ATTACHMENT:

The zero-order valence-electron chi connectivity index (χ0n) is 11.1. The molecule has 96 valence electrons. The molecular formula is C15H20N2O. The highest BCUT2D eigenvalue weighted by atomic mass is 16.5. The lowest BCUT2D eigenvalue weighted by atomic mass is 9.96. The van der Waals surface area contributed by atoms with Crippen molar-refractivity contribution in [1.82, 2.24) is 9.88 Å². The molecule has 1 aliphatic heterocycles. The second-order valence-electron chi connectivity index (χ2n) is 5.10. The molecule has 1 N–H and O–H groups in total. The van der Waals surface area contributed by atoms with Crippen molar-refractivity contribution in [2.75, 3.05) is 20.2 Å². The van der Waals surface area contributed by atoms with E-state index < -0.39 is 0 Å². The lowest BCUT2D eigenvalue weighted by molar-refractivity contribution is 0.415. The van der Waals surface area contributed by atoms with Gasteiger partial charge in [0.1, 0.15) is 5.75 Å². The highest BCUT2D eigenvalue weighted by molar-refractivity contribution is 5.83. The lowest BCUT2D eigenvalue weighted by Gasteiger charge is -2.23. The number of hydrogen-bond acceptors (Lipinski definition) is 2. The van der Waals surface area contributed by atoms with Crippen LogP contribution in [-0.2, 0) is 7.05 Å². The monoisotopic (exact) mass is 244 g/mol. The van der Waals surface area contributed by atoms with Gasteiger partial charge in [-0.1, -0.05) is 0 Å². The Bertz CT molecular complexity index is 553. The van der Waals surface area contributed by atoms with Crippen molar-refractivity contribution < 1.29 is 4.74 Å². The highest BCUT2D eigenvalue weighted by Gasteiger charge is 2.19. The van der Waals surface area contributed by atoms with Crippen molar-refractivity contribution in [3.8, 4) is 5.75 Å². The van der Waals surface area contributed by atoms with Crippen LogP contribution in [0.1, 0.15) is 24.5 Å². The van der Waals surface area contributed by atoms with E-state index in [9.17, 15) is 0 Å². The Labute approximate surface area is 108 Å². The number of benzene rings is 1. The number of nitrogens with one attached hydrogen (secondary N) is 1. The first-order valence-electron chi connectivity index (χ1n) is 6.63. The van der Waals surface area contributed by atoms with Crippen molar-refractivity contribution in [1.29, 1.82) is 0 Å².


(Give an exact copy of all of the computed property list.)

The zero-order valence-electron chi connectivity index (χ0n) is 11.1. The molecule has 96 valence electrons. The molecular formula is C15H20N2O. The highest BCUT2D eigenvalue weighted by atomic mass is 16.5. The lowest BCUT2D eigenvalue weighted by atomic mass is 9.96. The van der Waals surface area contributed by atoms with Crippen molar-refractivity contribution in [1.82, 2.24) is 9.88 Å². The molecule has 1 aliphatic heterocycles. The second-order valence-electron chi connectivity index (χ2n) is 5.10. The molecule has 1 N–H and O–H groups in total. The van der Waals surface area contributed by atoms with Crippen molar-refractivity contribution in [2.75, 3.05) is 20.2 Å². The van der Waals surface area contributed by atoms with E-state index < -0.39 is 0 Å². The lowest BCUT2D eigenvalue weighted by molar-refractivity contribution is 0.415. The van der Waals surface area contributed by atoms with Gasteiger partial charge in [0.1, 0.15) is 5.75 Å². The highest BCUT2D eigenvalue weighted by molar-refractivity contribution is 5.83. The lowest BCUT2D eigenvalue weighted by Gasteiger charge is -2.23. The number of hydrogen-bond acceptors (Lipinski definition) is 2. The van der Waals surface area contributed by atoms with Crippen LogP contribution in [-0.2, 0) is 7.05 Å². The monoisotopic (exact) mass is 244 g/mol. The van der Waals surface area contributed by atoms with Gasteiger partial charge in [-0.1, -0.05) is 0 Å². The Bertz CT molecular complexity index is 553. The van der Waals surface area contributed by atoms with Crippen molar-refractivity contribution < 1.29 is 4.74 Å². The highest BCUT2D eigenvalue weighted by Gasteiger charge is 2.19. The van der Waals surface area contributed by atoms with Crippen molar-refractivity contribution in [3.8, 4) is 5.75 Å². The van der Waals surface area contributed by atoms with Crippen LogP contribution in [0.1, 0.15) is 24.5 Å². The van der Waals surface area contributed by atoms with E-state index in [9.17, 15) is 0 Å². The Labute approximate surface area is 108 Å². The number of benzene rings is 1. The number of nitrogens with one attached hydrogen (secondary N) is 1. The first-order valence-electron chi connectivity index (χ1n) is 6.63. The van der Waals surface area contributed by atoms with Crippen molar-refractivity contribution in [1.29, 1.82) is 0 Å².